I cannot say that in my entire 62 years have I ever trusted the police. I have known many and liked them as individuals. The problem is that in crowd control they don't behave as individuals but as a single minded group bent on putting down an uprising. The other very clear notion is that police depts that have diversity still have a lot of racial prejudice. Whatever the "other" is they are against it.
+14 # photonracer 2012-04-14 18:19
I think we all agree, not all thoughtless thugs are cops and not all cops are thoughtless thugs. A significant number are city council members, city managers and Congress persons!
Never vote Republican.
+1 # FLAK88 2012-04-14 18:20
At this point in time,I think this article is a real 'stretch'. Although the logic flow is reasonable, the dots would not connect for most of the cops out there. Just wouldn't; they don't think like that yet. Maybe if more of them get impacted by the politics it might happen, but so far they're one of the insulated civil service groups.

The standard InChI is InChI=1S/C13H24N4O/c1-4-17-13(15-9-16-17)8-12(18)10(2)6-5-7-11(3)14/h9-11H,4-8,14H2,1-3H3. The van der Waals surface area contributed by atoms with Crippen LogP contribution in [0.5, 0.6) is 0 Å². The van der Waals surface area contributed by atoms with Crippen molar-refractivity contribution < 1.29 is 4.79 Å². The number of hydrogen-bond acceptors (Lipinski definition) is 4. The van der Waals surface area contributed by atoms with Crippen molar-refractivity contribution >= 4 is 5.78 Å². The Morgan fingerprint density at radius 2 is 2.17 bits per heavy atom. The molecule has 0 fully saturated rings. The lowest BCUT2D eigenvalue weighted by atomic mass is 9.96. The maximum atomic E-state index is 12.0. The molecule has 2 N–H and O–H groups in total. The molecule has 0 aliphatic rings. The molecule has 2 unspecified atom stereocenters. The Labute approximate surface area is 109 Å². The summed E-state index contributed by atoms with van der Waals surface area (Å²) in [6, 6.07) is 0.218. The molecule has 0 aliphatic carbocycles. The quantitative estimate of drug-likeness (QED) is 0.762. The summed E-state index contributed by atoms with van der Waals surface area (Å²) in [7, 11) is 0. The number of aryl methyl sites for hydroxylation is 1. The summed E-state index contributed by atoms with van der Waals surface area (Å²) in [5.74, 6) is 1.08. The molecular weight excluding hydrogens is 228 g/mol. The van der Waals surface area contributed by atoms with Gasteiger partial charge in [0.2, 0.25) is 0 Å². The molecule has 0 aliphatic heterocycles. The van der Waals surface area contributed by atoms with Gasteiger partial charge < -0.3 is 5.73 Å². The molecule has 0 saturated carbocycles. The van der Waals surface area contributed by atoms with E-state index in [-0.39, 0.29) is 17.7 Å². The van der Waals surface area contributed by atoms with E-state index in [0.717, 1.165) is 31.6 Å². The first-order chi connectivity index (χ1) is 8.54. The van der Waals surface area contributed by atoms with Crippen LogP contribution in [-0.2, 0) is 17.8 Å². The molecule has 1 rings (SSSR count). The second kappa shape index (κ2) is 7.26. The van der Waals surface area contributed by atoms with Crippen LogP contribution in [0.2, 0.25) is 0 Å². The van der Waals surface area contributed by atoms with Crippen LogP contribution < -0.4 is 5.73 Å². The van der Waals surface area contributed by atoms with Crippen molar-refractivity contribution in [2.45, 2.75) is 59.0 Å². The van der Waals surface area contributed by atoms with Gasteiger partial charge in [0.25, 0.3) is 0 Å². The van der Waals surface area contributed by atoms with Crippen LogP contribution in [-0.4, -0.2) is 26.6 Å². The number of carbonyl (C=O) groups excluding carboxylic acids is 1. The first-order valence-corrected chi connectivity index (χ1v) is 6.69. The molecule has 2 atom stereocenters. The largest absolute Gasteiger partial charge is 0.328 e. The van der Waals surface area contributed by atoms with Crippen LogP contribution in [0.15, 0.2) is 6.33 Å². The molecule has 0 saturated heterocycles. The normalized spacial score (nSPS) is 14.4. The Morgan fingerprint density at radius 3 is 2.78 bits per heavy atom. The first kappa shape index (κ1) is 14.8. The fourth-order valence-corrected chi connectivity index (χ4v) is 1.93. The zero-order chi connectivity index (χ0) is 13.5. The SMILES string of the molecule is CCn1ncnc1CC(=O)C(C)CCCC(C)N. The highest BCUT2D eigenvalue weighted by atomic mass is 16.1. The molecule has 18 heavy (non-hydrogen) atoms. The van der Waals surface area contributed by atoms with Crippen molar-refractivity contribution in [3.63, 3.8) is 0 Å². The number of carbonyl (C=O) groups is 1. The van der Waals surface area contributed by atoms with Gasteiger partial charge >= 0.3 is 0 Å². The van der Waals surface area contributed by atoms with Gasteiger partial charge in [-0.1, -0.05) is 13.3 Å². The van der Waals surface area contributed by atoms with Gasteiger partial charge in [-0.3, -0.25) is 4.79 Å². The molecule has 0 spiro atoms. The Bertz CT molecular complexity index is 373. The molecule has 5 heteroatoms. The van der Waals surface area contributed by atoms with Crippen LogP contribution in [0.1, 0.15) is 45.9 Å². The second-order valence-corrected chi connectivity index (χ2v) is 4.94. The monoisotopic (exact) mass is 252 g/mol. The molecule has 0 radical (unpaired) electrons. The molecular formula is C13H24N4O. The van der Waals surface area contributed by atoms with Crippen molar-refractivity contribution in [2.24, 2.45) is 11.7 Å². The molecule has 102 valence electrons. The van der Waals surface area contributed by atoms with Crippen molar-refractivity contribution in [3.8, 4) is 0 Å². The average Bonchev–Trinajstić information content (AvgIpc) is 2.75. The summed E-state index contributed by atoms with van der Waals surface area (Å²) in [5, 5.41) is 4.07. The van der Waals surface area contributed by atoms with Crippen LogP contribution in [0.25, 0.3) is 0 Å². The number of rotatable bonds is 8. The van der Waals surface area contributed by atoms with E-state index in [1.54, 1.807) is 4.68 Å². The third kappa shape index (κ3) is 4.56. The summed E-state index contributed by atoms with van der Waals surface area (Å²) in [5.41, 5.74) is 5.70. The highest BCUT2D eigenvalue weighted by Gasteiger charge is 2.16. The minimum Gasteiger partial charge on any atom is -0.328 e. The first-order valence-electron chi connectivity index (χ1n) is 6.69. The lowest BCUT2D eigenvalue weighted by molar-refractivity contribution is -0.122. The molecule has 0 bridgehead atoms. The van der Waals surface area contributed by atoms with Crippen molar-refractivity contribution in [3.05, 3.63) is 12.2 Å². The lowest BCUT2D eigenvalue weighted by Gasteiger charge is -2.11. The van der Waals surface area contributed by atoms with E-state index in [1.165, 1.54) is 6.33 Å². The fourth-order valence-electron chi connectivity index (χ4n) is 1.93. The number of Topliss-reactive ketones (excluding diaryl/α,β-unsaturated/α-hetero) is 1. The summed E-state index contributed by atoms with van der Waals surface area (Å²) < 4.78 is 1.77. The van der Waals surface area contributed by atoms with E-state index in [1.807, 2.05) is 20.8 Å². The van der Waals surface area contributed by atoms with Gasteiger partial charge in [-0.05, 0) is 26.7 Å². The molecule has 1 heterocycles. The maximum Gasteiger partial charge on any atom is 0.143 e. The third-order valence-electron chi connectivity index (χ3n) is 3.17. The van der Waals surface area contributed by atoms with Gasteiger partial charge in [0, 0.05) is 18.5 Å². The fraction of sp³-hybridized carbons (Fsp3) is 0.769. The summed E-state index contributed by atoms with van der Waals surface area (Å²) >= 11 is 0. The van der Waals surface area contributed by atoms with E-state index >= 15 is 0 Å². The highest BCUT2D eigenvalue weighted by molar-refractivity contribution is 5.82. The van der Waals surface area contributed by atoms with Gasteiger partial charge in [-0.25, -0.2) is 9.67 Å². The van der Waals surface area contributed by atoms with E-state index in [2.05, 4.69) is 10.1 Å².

+7 # Charles3000 2012-04-14 19:31
Working to bring in cops is right because of two things: First, they are indeed a part of the 99% and second is the high degree of credibility they would bring with them. The latter makes it both the right thing to do and makes it worth the extra effort it requires.
+7 # Dion Giles 2012-04-14 20:17
During a very large, mainly peaceful and well-discipline d, mass protest against the Rape of Vietnam many years ago, the cops one day went ape. En masse. Didn’t see what triggered them off. ID badges removed, they whacked the nearest heads, with special attention to news reporters, smashing the cameras, belting the reporters. It was described in the media as a “police riot”.